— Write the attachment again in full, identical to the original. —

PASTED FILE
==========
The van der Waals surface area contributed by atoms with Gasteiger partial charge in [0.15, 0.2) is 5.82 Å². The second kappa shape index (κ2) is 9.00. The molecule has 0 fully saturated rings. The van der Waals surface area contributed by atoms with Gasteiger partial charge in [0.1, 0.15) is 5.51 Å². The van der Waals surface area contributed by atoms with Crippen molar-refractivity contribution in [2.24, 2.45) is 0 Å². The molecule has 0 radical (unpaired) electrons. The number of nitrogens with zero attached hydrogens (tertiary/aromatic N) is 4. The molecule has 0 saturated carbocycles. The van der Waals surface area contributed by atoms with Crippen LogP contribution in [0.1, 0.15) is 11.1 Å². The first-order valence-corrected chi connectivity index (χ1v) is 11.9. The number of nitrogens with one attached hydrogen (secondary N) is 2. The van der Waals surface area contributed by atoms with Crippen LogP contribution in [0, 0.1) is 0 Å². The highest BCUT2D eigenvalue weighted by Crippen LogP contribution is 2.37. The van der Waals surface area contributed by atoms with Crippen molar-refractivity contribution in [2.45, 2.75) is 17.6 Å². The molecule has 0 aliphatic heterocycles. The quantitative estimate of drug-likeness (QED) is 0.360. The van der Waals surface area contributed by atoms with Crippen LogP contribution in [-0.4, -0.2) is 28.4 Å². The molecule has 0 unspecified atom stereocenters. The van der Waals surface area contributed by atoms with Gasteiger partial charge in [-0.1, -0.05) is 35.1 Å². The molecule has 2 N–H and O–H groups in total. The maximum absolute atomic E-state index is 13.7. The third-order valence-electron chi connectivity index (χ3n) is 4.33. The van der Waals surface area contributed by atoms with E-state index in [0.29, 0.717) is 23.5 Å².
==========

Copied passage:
The van der Waals surface area contributed by atoms with Gasteiger partial charge in [0.15, 0.2) is 5.82 Å². The second kappa shape index (κ2) is 9.00. The molecule has 0 fully saturated rings. The van der Waals surface area contributed by atoms with Gasteiger partial charge in [0.1, 0.15) is 5.51 Å². The van der Waals surface area contributed by atoms with Crippen molar-refractivity contribution in [2.24, 2.45) is 0 Å². The molecule has 0 radical (unpaired) electrons. The number of nitrogens with zero attached hydrogens (tertiary/aromatic N) is 4. The molecule has 0 saturated carbocycles. The van der Waals surface area contributed by atoms with Crippen LogP contribution in [0.1, 0.15) is 11.1 Å². The first-order valence-corrected chi connectivity index (χ1v) is 11.9. The number of nitrogens with one attached hydrogen (secondary N) is 2. The van der Waals surface area contributed by atoms with Crippen LogP contribution in [0, 0.1) is 0 Å². The highest BCUT2D eigenvalue weighted by Crippen LogP contribution is 2.37. The van der Waals surface area contributed by atoms with Crippen molar-refractivity contribution in [2.45, 2.75) is 17.6 Å². The molecule has 0 aliphatic heterocycles. The quantitative estimate of drug-likeness (QED) is 0.360. The van der Waals surface area contributed by atoms with Crippen LogP contribution in [-0.4, -0.2) is 28.4 Å². The molecule has 0 unspecified atom stereocenters. The van der Waals surface area contributed by atoms with Gasteiger partial charge in [-0.1, -0.05) is 35.1 Å². The molecule has 2 N–H and O–H groups in total. The maximum absolute atomic E-state index is 13.7. The third-order valence-electron chi connectivity index (χ3n) is 4.33. The van der Waals surface area contributed by atoms with E-state index in [0.29, 0.717) is 23.5 Å².